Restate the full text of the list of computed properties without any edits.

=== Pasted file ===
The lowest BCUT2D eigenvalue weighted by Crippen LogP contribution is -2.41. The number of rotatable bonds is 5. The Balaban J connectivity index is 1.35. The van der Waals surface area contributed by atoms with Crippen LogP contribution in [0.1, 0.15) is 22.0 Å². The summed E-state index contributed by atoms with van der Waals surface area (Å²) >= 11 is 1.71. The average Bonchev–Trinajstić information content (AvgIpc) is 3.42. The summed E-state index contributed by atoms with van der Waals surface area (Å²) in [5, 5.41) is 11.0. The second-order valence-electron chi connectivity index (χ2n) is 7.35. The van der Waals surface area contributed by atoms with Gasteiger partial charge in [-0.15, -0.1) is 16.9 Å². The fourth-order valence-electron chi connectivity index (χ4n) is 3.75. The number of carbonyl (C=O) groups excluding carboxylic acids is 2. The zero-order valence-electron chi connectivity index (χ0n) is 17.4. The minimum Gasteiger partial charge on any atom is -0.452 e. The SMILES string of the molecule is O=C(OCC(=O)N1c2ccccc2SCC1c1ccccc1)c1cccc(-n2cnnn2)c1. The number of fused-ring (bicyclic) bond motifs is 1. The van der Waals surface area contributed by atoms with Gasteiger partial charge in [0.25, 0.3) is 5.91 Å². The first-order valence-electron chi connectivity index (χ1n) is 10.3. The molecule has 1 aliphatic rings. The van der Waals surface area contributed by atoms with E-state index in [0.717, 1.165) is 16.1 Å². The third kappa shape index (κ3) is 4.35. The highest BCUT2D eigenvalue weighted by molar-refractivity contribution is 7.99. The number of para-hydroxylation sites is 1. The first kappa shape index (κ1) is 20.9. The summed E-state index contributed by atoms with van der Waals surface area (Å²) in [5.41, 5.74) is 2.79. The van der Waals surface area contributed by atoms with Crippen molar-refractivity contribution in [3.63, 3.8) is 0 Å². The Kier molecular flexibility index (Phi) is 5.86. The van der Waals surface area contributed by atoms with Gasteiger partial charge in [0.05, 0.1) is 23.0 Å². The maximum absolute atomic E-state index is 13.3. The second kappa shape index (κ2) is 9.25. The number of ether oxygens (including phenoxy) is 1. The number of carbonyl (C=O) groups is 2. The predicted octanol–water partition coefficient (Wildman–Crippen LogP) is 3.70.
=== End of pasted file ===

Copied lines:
The lowest BCUT2D eigenvalue weighted by Crippen LogP contribution is -2.41. The number of rotatable bonds is 5. The Balaban J connectivity index is 1.35. The van der Waals surface area contributed by atoms with Crippen LogP contribution in [0.1, 0.15) is 22.0 Å². The summed E-state index contributed by atoms with van der Waals surface area (Å²) >= 11 is 1.71. The average Bonchev–Trinajstić information content (AvgIpc) is 3.42. The summed E-state index contributed by atoms with van der Waals surface area (Å²) in [5, 5.41) is 11.0. The second-order valence-electron chi connectivity index (χ2n) is 7.35. The van der Waals surface area contributed by atoms with Gasteiger partial charge in [-0.15, -0.1) is 16.9 Å². The fourth-order valence-electron chi connectivity index (χ4n) is 3.75. The number of carbonyl (C=O) groups excluding carboxylic acids is 2. The zero-order valence-electron chi connectivity index (χ0n) is 17.4. The minimum Gasteiger partial charge on any atom is -0.452 e. The SMILES string of the molecule is O=C(OCC(=O)N1c2ccccc2SCC1c1ccccc1)c1cccc(-n2cnnn2)c1. The number of fused-ring (bicyclic) bond motifs is 1. The van der Waals surface area contributed by atoms with Gasteiger partial charge in [0.25, 0.3) is 5.91 Å². The first-order valence-electron chi connectivity index (χ1n) is 10.3. The molecule has 1 aliphatic rings. The van der Waals surface area contributed by atoms with E-state index in [0.717, 1.165) is 16.1 Å². The third kappa shape index (κ3) is 4.35. The highest BCUT2D eigenvalue weighted by molar-refractivity contribution is 7.99. The number of para-hydroxylation sites is 1. The first kappa shape index (κ1) is 20.9. The summed E-state index contributed by atoms with van der Waals surface area (Å²) in [5.41, 5.74) is 2.79. The van der Waals surface area contributed by atoms with Crippen molar-refractivity contribution in [3.63, 3.8) is 0 Å². The Kier molecular flexibility index (Phi) is 5.86. The van der Waals surface area contributed by atoms with Gasteiger partial charge in [0.05, 0.1) is 23.0 Å². The maximum absolute atomic E-state index is 13.3. The second kappa shape index (κ2) is 9.25. The number of ether oxygens (including phenoxy) is 1. The number of carbonyl (C=O) groups is 2. The predicted octanol–water partition coefficient (Wildman–Crippen LogP) is 3.70.